Lawrence S. Bloomberg Faculty of Nursing

Michael McGillion Alumni Lifelong Learning Seminar

Alumni Learning Series Discussed the Facts and Fiction of Chronic Heart Pain

Heavy snowfall and grim weather conditions did not deter invited alumni from attending a lecture revealing leading-edge cardiac pain research being conducted at Bloomberg Nursing. Internationally recognized persistent cardiac pain specialist, Dr. Michael McGillion gave a summary of his findings on Tuesday, January 22, 2013 at the final Alumni Lifelong Learning Series.

The seminar was attended by a number of alumni from many disciplines spanning cardiology, internal medicine, neurology and psychology.  The lunchtime talk, sponsored by Manulife Financial, explored Persistent Cardiac Pain: A Burgeoning Science Requiring a New Approach.  The lecture featured critical discussion amongst peers and colleagues to address disconnects in patient care when treating refractory angina (RFA).

“The Learning Series was a great opportunity to take the temperature of a cross-section of clinicians and present where the science of persistent cardiac pain is at and where it needs to go,” said Dr. McGillion.  “Some of the great ideas discussed could very well become a reality in future research and treatment.”

Difficult to diagnose and treat, persistent forms of cardiac pain are major challenge. Often, health care professionals cannot find tangible evidence to support symptoms and inadvertently misdiagnose patients. People suffering persistent forms of cardiac pain continually revisit emergency departments and report chronic cardiac pain when the underlying problem, heart disease, has been ‘fixed’, and the cycle continues.  Through his influential research, which developed Canada’s first guidelines on RFA management and his participation as a guest editor for the Canadian Journal of Cardiology’s (CJC) inaugural supplement dedicated to persistent cardiac pain, Dr. McGillion has helped shine light on this issue.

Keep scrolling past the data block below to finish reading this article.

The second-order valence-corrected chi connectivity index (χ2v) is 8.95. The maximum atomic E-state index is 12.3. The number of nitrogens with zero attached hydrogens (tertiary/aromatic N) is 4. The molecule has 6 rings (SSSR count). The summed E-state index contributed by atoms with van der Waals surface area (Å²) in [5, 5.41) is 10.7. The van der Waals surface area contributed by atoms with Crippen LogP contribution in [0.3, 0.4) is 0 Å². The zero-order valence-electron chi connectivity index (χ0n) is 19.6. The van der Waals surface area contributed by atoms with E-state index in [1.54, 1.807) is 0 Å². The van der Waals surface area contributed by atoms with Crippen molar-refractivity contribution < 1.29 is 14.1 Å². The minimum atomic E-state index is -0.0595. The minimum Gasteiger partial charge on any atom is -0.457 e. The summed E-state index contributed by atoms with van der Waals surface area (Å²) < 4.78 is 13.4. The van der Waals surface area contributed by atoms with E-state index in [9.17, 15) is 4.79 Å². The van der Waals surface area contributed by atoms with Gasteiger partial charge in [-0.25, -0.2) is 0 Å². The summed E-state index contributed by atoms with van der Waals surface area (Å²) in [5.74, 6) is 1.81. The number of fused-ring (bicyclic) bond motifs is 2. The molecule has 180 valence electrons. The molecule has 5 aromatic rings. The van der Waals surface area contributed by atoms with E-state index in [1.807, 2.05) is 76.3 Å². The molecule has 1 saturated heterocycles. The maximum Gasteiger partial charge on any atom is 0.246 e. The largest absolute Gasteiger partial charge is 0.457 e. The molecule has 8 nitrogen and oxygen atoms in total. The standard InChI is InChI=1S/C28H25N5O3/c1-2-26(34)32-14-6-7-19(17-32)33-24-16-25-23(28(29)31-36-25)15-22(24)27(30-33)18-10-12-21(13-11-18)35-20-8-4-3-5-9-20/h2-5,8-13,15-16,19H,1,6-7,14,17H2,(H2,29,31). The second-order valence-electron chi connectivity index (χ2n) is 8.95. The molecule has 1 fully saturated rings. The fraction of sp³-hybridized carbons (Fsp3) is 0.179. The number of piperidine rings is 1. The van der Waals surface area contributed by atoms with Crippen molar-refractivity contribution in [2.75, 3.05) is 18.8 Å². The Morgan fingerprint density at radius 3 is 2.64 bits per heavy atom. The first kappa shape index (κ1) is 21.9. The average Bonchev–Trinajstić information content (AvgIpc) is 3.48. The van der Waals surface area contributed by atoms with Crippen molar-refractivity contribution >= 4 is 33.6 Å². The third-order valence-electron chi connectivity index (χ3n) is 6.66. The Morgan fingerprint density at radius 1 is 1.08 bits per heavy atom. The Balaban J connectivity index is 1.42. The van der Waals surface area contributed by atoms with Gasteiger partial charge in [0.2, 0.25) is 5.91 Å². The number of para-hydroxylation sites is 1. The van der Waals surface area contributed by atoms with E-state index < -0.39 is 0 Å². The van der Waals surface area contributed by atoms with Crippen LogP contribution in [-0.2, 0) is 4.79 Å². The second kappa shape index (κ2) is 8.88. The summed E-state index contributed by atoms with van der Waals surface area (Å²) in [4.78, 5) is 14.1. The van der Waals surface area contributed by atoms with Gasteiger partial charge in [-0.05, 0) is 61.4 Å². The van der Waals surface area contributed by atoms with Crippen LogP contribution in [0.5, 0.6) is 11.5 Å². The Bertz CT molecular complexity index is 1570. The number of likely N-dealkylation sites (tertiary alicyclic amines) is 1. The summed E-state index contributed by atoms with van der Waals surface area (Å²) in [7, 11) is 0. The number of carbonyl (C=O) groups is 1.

“Persistent cardiac pain is a multi-dimensional problem that spans a number of specialities that need to be harmonized to provide the best patient care,” said Dr. McGillion.  “The professionals in these specialities who attended gave key perspectives in recounting their patient stories and sharing their thoughts on the need to create that harmony in the greater nursing community.”

Harmony is a common theme in Dr. McGillion’s research, where he has recognized that collaborative and integrated care is what can provide the most improvements in pain, functional status, psychological distress, role functioning and symptom self-management.  As the number of Canadians experiencing chronic cardiac pain look for ways to manage this often misdiagnosed condition, addressing the whole and not just the parts, is a key way to help these patients become functional again.

The lecture attracted attendees from clinical fields including cardiovascular surgery, emergency room technicians, and cardio intensive care.  Many agreed that there is a real gap in the system, at each of the different points that the patient is treated for this pain.  In the discussion, suggestions about unconventional connections on how to link health professionals with the patients, drawing on psychiatry, cardiovascular, psychology and nursing working together planted the seeds of interesting ideas which could lead to future improvements in patient care.

Alumni Lifelong Learning Series is proudly sponsored by Manulife Financial.

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